George Inness achieved critical success in the last decades of his life when he moved away from a realistic imitation of nature in favour of a pictorialist and aestheticised vision of this theme with the aim of stimulating and inspiring the viewer’s mind and spirit.
Morning was painted in this last phase of his career when Inness had retired to Montclair in New Jersey. The harmonious composition reflects his new approach: the intense green of the meadow in the foreground dotted with lightly painted cattle shades into the darker, misty area of the trees in the middle-ground, followed by the blue-grey of the horizon. The tonal transition is completed by the sky, crossed by a flock of birds.
In June 1878 George Inness and his family moved into the gate-house of a large mansion in Montclair, New Jersey, where he most likely painted Morning. This moving landscape from the Thyssen collection belongs to his mature style of painting based, in the artist’s own words, on “the great spiritual principle[s] of unity” and “of harmony” which would “appeal to the mind through the senses.” Inness, who had an innate expressive instinct, was always convinced that the aim of art was not “to instruct, not to edify, but to awaken an emotion.” As Kathleen Pyne points out in her study on this work, like Whistler in his Nocturnes, here the artist provides a prototype for landscapes imbued with spiritual and aesthetic resonance.
It was the painters of the Barbizon School, discovered during his trips to Europe in the 1850s, who provided him with the formula for suitably expressing his spiritual vision of nature. In an interview granted in 1878, he described how impressed he had been years earlier by the works of Camille Corot, Charles-François Daubigny and Théodore Rousseau, whom he considered to be “among the very best” landscape painters. To the influence of the Barbizon painters should be added his conversion in 1867, at the age of fortythree, to the mystical Christian ideas of Emanuel Swedenborg. In Morning, both the colours and the twilight are subtle and diffused, conveying sensations similar to the spiritual qualities of paradise described by the Swedish visionary. The embodiment of these ideas and the use of a composition ordered with mathematical precision cause the work to transmit a sensation of great serenity and harmony.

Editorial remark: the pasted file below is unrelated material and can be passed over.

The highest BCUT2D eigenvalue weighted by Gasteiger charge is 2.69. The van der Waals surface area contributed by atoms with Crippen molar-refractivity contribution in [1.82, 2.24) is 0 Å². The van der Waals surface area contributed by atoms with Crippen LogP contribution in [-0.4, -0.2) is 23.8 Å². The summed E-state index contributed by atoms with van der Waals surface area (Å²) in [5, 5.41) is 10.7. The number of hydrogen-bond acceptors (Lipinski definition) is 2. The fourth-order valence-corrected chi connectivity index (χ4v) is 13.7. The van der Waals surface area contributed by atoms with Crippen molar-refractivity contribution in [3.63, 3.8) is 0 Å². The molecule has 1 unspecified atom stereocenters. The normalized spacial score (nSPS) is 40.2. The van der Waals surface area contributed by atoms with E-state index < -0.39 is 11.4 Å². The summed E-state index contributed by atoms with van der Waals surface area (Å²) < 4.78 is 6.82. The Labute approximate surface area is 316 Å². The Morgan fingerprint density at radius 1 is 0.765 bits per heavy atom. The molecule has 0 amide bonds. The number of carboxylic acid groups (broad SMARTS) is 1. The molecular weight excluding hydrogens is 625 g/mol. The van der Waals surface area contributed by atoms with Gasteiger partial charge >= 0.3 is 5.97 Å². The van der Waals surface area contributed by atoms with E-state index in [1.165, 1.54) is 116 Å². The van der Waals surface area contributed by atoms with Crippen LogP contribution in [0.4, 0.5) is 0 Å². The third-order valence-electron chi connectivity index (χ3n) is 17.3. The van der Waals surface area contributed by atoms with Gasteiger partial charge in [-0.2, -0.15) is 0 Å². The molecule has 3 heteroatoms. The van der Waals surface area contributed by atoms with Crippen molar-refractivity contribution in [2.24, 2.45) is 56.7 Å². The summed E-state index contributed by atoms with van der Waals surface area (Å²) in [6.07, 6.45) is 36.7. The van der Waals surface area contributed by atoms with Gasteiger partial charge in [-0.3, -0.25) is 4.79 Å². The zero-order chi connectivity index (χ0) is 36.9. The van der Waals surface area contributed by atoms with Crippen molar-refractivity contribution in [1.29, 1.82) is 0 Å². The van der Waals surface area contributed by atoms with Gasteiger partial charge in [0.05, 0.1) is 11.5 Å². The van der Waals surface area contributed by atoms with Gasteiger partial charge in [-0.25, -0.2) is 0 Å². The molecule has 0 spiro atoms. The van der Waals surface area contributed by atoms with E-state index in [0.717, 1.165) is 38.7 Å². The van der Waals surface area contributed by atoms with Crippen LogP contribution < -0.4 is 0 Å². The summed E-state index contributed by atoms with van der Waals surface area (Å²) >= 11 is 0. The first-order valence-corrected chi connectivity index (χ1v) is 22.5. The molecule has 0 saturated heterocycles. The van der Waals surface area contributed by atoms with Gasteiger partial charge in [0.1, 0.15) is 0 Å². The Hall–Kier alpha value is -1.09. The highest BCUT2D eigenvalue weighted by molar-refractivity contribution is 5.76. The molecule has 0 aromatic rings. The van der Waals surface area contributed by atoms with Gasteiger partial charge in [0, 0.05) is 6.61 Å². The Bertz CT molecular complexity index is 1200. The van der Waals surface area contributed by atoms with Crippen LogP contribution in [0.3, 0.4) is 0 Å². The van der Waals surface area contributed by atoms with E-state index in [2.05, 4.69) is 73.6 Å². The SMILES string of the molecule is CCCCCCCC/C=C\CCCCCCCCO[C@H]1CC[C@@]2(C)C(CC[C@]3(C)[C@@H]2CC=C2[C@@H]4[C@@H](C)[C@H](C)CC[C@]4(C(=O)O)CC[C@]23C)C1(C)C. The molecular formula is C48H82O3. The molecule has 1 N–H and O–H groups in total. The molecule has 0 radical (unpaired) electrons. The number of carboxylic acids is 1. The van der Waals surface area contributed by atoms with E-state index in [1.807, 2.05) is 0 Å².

As Michael Quick states in the catalogue raisonné of the painter’s oeuvre, Morning was acquired by Smith College directly from the painter in February 1879. It was Inness’s first work to be incorporated into a public collection.